Bankruptcy Common Questions: Taxes
As an Albuquerque bankruptcy lawyer there are some questions which people seeking a bankruptcy ask on a regular basis. Usually I am asked about student loans and taxes. I recently made a post on student loans, but figured I would make a follow up to cover taxes. Bankruptcy is just one option to a debtor faced with tax problems; for example we help debtors setup an installment payment plan, offer in compromise, or obtain non-collectible status. Filing a bankruptcy can help you determine if your taxes can be discharged through this process. A Chapter 7 or Chapter 13 bankruptcy can be used to relieve the taxpayer of tax liability. Only certain taxes are subject to discharge such as income taxes, whereas payroll taxes are not subject to discharge through bankruptcy. To discharge taxes through a bankruptcy certain requirements must be met:
- The debts must be old enough – the taxes owed must be at least 3 years older than when the taxes were due. For example 2003 taxes are due in 2004, so a bankruptcy filed in 2006 would mean that this requirement is not met (note that the due date includes extensions also). Or in other words if the taxes are 4 or more years old, this requirement will be satisfied. A taxpayer must also have filed their last 4 years of taxes before the first creditors’ meeting during the bankruptcy process.
- The taxpayer must have filed tax returns – Basically the taxpayer has to have filed a tax return more than 2 years prior to the bankruptcy. Tax liability assessed as a result of unfiled tax returns cannot be discharged through bankruptcy.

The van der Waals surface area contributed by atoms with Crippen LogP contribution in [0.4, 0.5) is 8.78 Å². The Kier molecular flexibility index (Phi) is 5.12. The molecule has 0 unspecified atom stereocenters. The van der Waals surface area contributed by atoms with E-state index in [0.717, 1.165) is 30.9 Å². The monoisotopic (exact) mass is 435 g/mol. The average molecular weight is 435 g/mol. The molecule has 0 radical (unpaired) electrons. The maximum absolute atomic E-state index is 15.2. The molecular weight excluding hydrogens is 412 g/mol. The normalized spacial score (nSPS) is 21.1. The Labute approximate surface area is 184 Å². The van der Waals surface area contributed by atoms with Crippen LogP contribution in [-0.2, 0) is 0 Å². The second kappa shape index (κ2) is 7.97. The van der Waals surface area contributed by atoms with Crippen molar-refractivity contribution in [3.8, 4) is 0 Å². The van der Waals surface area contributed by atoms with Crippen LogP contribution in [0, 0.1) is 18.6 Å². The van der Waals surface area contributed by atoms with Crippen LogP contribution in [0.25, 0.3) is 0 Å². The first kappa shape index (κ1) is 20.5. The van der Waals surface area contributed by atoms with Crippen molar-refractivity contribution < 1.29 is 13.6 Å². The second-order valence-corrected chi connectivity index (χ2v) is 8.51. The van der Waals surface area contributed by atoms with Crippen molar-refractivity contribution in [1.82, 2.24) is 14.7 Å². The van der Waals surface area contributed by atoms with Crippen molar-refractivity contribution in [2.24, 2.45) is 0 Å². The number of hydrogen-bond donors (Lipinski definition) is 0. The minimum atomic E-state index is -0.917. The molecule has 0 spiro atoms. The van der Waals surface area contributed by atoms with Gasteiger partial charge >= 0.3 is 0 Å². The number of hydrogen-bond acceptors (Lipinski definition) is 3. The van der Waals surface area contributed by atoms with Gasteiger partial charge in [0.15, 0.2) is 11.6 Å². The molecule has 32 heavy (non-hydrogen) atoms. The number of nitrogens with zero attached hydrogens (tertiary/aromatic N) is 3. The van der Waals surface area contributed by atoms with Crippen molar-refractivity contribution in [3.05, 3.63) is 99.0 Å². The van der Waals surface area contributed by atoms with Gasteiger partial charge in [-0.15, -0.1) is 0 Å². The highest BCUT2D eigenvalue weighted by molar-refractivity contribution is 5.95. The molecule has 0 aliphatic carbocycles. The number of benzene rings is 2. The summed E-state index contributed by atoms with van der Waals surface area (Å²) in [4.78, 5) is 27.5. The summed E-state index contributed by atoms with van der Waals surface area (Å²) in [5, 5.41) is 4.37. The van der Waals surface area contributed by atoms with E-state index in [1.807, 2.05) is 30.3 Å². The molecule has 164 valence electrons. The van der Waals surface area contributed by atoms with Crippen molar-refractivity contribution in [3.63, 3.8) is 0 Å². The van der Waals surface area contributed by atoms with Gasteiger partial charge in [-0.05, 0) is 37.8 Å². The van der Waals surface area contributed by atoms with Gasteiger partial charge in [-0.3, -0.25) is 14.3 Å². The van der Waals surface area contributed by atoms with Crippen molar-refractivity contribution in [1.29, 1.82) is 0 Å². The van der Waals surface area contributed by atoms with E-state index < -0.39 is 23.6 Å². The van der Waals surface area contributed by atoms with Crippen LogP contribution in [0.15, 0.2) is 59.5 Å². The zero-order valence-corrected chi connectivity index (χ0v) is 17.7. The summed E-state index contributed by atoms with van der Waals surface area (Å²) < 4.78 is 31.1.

- Tax assessment – The taxes must have been assessed more than 240 days before the filing of the bankruptcy, regardless of Chapter 7 or 13.
- No fraud/evasion – The taxpayer must not have tried to commit fraud by filing a false tax return, and the taxpayer must not have tried to evade paying owed taxes.
- Unsecured – The tax must be unsecured, meaning that if a lien already exists on the taxpayers property the debt has thus become secured by the lien.
The difference between a Chapter 7 and Chapter 13 is that the latter only has the debt reduced, whereas the former allows a complete discharge of the debt. To file for a Chapter 7, the debtor must pass what is referred to as the means test otherwise the debtor will be forced to file a Chapter 13 bankruptcy. A bankruptcy attorney can help you determine if you can file a Chapter 7, and whether filing a bankruptcy will help you with your tax liability issues.